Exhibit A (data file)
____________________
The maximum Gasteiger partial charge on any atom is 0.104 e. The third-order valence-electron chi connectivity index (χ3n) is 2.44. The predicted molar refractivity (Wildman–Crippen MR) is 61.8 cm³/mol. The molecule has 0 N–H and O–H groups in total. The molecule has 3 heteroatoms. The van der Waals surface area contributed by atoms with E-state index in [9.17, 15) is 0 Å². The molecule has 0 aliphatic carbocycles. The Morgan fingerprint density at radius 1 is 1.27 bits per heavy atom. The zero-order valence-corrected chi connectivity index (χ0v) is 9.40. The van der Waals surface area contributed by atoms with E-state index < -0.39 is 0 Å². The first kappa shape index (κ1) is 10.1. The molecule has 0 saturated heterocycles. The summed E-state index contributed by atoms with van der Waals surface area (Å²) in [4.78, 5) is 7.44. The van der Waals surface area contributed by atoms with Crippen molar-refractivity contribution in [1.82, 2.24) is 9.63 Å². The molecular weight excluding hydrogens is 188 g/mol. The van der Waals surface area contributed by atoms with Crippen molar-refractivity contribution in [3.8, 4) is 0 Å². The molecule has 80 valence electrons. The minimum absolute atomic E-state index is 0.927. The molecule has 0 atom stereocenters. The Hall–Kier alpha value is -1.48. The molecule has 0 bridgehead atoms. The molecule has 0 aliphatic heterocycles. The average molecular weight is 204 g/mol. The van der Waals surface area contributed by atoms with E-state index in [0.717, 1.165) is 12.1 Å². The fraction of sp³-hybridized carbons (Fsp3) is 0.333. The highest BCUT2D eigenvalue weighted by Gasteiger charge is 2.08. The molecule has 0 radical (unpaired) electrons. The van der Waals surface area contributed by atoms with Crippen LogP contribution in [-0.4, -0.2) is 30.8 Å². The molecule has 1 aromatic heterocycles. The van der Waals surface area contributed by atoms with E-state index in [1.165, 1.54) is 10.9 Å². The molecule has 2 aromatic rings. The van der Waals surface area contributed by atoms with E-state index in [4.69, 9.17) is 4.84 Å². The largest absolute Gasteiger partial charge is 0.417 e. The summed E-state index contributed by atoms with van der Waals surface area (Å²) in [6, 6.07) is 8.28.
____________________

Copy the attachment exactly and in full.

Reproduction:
The maximum Gasteiger partial charge on any atom is 0.104 e. The third-order valence-electron chi connectivity index (χ3n) is 2.44. The predicted molar refractivity (Wildman–Crippen MR) is 61.8 cm³/mol. The molecule has 0 N–H and O–H groups in total. The molecule has 3 heteroatoms. The van der Waals surface area contributed by atoms with E-state index in [9.17, 15) is 0 Å². The molecule has 0 aliphatic carbocycles. The Morgan fingerprint density at radius 1 is 1.27 bits per heavy atom. The zero-order valence-corrected chi connectivity index (χ0v) is 9.40. The van der Waals surface area contributed by atoms with E-state index < -0.39 is 0 Å². The first kappa shape index (κ1) is 10.1. The molecule has 0 saturated heterocycles. The summed E-state index contributed by atoms with van der Waals surface area (Å²) in [4.78, 5) is 7.44. The van der Waals surface area contributed by atoms with Crippen molar-refractivity contribution in [1.82, 2.24) is 9.63 Å². The molecular weight excluding hydrogens is 188 g/mol. The van der Waals surface area contributed by atoms with Crippen molar-refractivity contribution in [3.8, 4) is 0 Å². The molecule has 80 valence electrons. The minimum absolute atomic E-state index is 0.927. The molecule has 0 atom stereocenters. The Hall–Kier alpha value is -1.48. The molecule has 0 bridgehead atoms. The molecule has 0 aliphatic heterocycles. The average molecular weight is 204 g/mol. The van der Waals surface area contributed by atoms with E-state index in [0.717, 1.165) is 12.1 Å². The fraction of sp³-hybridized carbons (Fsp3) is 0.333. The highest BCUT2D eigenvalue weighted by Gasteiger charge is 2.08. The molecule has 0 radical (unpaired) electrons. The van der Waals surface area contributed by atoms with Crippen LogP contribution in [-0.4, -0.2) is 30.8 Å². The molecule has 1 aromatic heterocycles. The van der Waals surface area contributed by atoms with E-state index in [1.165, 1.54) is 10.9 Å². The molecule has 2 aromatic rings. The van der Waals surface area contributed by atoms with E-state index in [4.69, 9.17) is 4.84 Å². The largest absolute Gasteiger partial charge is 0.417 e. The summed E-state index contributed by atoms with van der Waals surface area (Å²) in [6, 6.07) is 8.28.